Photos | New Vintage Fest brings flavorful sounds of D.C. jazz to a huge crowd at the Fairgrounds

It’s hard to imagine a more beautiful day than this past Saturday. It’s even tougher to remember a day more jam-packed with energizing and diverse D.C. jazz performers. Add more than a dozen wines and a horde of quality food trucks, and you’re really talking.

All the elements came together at Saturday’s New Vintage Jazz & Wine Fest, at the Half Street Fairgrounds. More than anything, the festival was simply a great gathering, a testament to jazz’s powers of unification. This music is the sound of social interplay — communication and negotiation and joy. Its ability to rally all different people around a shared energetic current, an experience of delight and surprise, is its own kind of Dionysian force.

Approximately 2,000 people came out to the inaugural New Vintage Fest, presented by CapitalBop as well as the Chris4Life Colon Cancer Foundation, Petworth Jazz Project and Art Whino. With seven world-class bands performing, folks lounged in lawn chairs, lay out on blankets watching the artists live painting on either side of the stage, strolled the festival grounds in search of food truck feasts, sipped vino and chatted at picnic tables, and got up to twist along to the music — especially during the Funk Ark’s soaring set of dance-demanding Afrobeat.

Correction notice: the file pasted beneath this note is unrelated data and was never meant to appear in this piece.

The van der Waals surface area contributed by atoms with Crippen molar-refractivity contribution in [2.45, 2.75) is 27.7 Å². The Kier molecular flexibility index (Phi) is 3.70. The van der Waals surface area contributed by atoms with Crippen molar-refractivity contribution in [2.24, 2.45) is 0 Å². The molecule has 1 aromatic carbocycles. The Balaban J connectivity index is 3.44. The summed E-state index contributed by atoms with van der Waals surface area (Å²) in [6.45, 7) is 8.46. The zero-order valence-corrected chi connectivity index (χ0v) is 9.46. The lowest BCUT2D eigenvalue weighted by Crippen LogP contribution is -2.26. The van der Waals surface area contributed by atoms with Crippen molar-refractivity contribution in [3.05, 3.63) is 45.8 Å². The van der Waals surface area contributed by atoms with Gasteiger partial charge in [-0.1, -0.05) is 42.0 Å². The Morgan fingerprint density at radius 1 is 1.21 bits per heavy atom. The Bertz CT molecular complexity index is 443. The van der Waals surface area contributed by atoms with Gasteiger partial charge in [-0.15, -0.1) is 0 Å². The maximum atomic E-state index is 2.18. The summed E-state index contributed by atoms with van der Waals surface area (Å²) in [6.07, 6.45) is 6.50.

The music started out with the bassist Tarus Mateen leading a band featuring his two brothers (reunited for their first performance together in 17 years), cutting open hypnotic troughs of groove and letting his bass swell to fill them out. From there, the bassist Kris Funn performed with his sharp and funky trio, Corner Store; the bass clarinetist Todd Marcus presented his singular brand of innovative straight-ahead; Christie Dashiell sang beautifully, drawing in everything from a Lil’ Wayne tune to original compositions; Donvonte McCoy led his go-go-inspired quintet through a genre-busting set; and Funk Ark held out an offer to the audience, one of participation and zest and momentary freedom.

Finally, as evening fell the bare lightbulbs strung above the audience glowed golden and warm against the sky’s muted azure; Rafiq Bhatia’s quartet took the stage to cast its own ember of immersive, experimental sounds across the Fairgrounds. The group blends the certainty of lush, pre-recorded textures with the potent bite of anticipation that comes with expert improvisation. The sounds were stirring, and powerfully rewarding.

Below is a gallery of photos taken by the photographers Dakota Fine, Alfredo Flores, John Sanders and Ronald Weinstock. Click on a shot to see it in large size.


Lead photo by Alfredo Flores/CapitalBop

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About Giovanni Russonello

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Giovanni is a regular contributor to JazzTimes, and the host of “On the Margin,” a books show on WPFW-FM. He has written articles for The New York Times, The Atlantic online, msnbc.com, NPR Music, Politico and others. He graduated from Tufts University with a bachelor’s degree in history, with a focus on African-American history. He’s a recreational pianist with enough self-awareness to know he really shouldn’t play much outside home. You can reach Giovanni at editor@capitalbop.com.

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